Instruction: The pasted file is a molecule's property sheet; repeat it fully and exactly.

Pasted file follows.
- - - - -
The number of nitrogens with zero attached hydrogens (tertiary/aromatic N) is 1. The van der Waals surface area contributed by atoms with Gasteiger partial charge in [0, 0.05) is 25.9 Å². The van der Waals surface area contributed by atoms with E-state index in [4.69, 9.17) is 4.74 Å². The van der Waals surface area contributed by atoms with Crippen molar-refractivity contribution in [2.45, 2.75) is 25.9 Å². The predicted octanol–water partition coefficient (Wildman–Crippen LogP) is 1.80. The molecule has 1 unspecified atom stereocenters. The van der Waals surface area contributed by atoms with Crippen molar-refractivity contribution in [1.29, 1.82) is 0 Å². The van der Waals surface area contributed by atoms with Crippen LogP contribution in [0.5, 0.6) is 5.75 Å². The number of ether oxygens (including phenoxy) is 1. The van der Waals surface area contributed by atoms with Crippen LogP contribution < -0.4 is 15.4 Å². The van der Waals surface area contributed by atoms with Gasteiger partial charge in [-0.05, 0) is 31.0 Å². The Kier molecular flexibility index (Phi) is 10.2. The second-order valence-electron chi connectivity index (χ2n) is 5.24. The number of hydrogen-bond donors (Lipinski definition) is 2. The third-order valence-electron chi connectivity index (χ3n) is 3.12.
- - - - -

The number of nitrogens with zero attached hydrogens (tertiary/aromatic N) is 1. The van der Waals surface area contributed by atoms with Gasteiger partial charge in [0, 0.05) is 25.9 Å². The van der Waals surface area contributed by atoms with E-state index in [4.69, 9.17) is 4.74 Å². The van der Waals surface area contributed by atoms with Crippen molar-refractivity contribution in [2.45, 2.75) is 25.9 Å². The predicted octanol–water partition coefficient (Wildman–Crippen LogP) is 1.80. The molecule has 1 unspecified atom stereocenters. The van der Waals surface area contributed by atoms with Crippen molar-refractivity contribution in [1.29, 1.82) is 0 Å². The van der Waals surface area contributed by atoms with Crippen LogP contribution in [0.5, 0.6) is 5.75 Å². The number of ether oxygens (including phenoxy) is 1. The van der Waals surface area contributed by atoms with Crippen LogP contribution < -0.4 is 15.4 Å². The van der Waals surface area contributed by atoms with Gasteiger partial charge in [-0.05, 0) is 31.0 Å². The Kier molecular flexibility index (Phi) is 10.2. The second-order valence-electron chi connectivity index (χ2n) is 5.24. The number of hydrogen-bond donors (Lipinski definition) is 2. The third-order valence-electron chi connectivity index (χ3n) is 3.12.